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The Carletonian

The Carletonian

The Carletonian

Birding in the Arb: History and research

<ight and early on Saturday morning Carleton students and local birders will meet in the Arboretum to go on our annual bird count. We will split into groups and stop at many places in the Lower Arb where we will look and listen for birds. The birds will be tallied and compiled into a database that will be used by Arboretum staff to understand local bird populations as well as how the Arboretum works as a habitat for them.

Another method use to learn more about our bird populations was demonstrated by a veteran bird bander who came to Carleton to catch and band birds. Bird banding is a technique that allows us to see just how far birds are traveling; information that is sometimes vitally important.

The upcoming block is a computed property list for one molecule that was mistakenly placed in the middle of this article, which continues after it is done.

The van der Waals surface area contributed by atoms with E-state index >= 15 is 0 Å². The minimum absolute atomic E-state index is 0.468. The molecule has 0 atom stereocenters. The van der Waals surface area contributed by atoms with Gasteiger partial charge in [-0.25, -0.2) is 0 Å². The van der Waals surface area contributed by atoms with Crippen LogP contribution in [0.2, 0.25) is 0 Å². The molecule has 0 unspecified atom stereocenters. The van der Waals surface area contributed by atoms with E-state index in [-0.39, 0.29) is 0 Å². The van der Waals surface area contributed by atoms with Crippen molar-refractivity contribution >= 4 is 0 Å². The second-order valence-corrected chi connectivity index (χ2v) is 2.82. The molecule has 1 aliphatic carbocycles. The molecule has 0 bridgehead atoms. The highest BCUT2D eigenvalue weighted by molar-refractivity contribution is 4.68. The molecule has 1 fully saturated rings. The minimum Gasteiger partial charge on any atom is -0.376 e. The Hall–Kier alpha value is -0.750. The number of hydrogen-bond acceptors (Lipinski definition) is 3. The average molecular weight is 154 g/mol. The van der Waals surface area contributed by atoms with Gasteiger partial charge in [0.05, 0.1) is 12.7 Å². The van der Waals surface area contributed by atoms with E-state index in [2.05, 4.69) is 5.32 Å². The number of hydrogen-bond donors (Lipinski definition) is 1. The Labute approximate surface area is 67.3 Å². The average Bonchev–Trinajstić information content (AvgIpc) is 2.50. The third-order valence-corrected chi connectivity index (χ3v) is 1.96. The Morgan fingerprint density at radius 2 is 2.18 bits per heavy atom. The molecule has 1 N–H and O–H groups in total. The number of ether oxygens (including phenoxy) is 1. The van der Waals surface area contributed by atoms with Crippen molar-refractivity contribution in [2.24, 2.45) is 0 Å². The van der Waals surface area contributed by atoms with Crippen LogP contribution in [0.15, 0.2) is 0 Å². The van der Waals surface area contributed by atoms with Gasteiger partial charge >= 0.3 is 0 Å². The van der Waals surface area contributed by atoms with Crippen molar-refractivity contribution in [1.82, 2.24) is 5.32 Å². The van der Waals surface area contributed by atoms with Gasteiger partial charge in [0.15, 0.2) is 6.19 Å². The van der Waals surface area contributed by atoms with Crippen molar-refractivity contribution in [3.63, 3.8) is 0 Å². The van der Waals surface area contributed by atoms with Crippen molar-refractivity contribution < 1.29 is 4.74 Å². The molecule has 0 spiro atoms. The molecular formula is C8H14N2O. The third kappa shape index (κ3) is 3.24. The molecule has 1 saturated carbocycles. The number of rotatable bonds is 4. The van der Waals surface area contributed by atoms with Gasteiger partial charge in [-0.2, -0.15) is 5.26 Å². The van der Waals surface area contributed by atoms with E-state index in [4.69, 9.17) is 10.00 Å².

The United States government funded many ornithological studies back when anthrax was first a big scare. They were trying to determine which islands were isolated enough that they could test the effects of anthrax without fearing that birds would bring it back to the mainland. It turns out that there really are no such islands, as birds are ubiquitous and can travel tremendous distances. Scientists learned a lot about migration patterns of different species through these studies.

Nowadays, however, there is a lot less funding for studying birds, and lots of the data that is collected comes from citizen scientists like us. The internet allows for quick submission of data to massive databases by thousands of people. Determining which birds we observe in the Arboretum isn’t just useful to us, but also will be used by other bird researchers to understand how bird populations and their distribution is changing over time.

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